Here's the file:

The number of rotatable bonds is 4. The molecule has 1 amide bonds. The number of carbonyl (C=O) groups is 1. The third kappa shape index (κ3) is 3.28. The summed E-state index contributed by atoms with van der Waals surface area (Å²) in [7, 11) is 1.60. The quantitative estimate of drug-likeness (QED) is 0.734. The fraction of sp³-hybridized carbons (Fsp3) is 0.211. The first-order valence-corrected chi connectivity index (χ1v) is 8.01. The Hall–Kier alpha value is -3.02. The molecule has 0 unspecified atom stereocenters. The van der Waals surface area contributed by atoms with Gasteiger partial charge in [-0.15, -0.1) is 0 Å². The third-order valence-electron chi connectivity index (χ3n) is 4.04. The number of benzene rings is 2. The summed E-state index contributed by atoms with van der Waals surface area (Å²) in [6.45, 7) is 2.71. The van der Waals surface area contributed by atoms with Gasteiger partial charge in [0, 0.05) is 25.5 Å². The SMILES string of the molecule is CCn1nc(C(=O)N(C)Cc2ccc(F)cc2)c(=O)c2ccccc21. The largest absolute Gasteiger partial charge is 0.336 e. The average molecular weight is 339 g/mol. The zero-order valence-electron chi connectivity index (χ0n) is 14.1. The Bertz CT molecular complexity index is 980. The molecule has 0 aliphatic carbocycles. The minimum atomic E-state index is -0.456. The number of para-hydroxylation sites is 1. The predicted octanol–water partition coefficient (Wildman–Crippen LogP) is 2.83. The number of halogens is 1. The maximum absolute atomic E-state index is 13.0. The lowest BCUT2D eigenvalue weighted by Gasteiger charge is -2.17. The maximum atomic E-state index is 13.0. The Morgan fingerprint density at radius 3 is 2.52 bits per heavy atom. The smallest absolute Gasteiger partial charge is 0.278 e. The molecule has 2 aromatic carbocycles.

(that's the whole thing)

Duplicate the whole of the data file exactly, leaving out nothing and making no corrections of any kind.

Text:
The number of rotatable bonds is 4. The molecule has 1 amide bonds. The number of carbonyl (C=O) groups is 1. The third kappa shape index (κ3) is 3.28. The summed E-state index contributed by atoms with van der Waals surface area (Å²) in [7, 11) is 1.60. The quantitative estimate of drug-likeness (QED) is 0.734. The fraction of sp³-hybridized carbons (Fsp3) is 0.211. The first-order valence-corrected chi connectivity index (χ1v) is 8.01. The Hall–Kier alpha value is -3.02. The molecule has 0 unspecified atom stereocenters. The van der Waals surface area contributed by atoms with Gasteiger partial charge in [-0.15, -0.1) is 0 Å². The third-order valence-electron chi connectivity index (χ3n) is 4.04. The number of benzene rings is 2. The summed E-state index contributed by atoms with van der Waals surface area (Å²) in [6.45, 7) is 2.71. The van der Waals surface area contributed by atoms with Gasteiger partial charge in [0, 0.05) is 25.5 Å². The SMILES string of the molecule is CCn1nc(C(=O)N(C)Cc2ccc(F)cc2)c(=O)c2ccccc21. The largest absolute Gasteiger partial charge is 0.336 e. The average molecular weight is 339 g/mol. The zero-order valence-electron chi connectivity index (χ0n) is 14.1. The Bertz CT molecular complexity index is 980. The molecule has 0 aliphatic carbocycles. The minimum atomic E-state index is -0.456. The number of para-hydroxylation sites is 1. The predicted octanol–water partition coefficient (Wildman–Crippen LogP) is 2.83. The number of halogens is 1. The maximum absolute atomic E-state index is 13.0. The lowest BCUT2D eigenvalue weighted by Gasteiger charge is -2.17. The maximum atomic E-state index is 13.0. The Morgan fingerprint density at radius 3 is 2.52 bits per heavy atom. The smallest absolute Gasteiger partial charge is 0.278 e. The molecule has 2 aromatic carbocycles.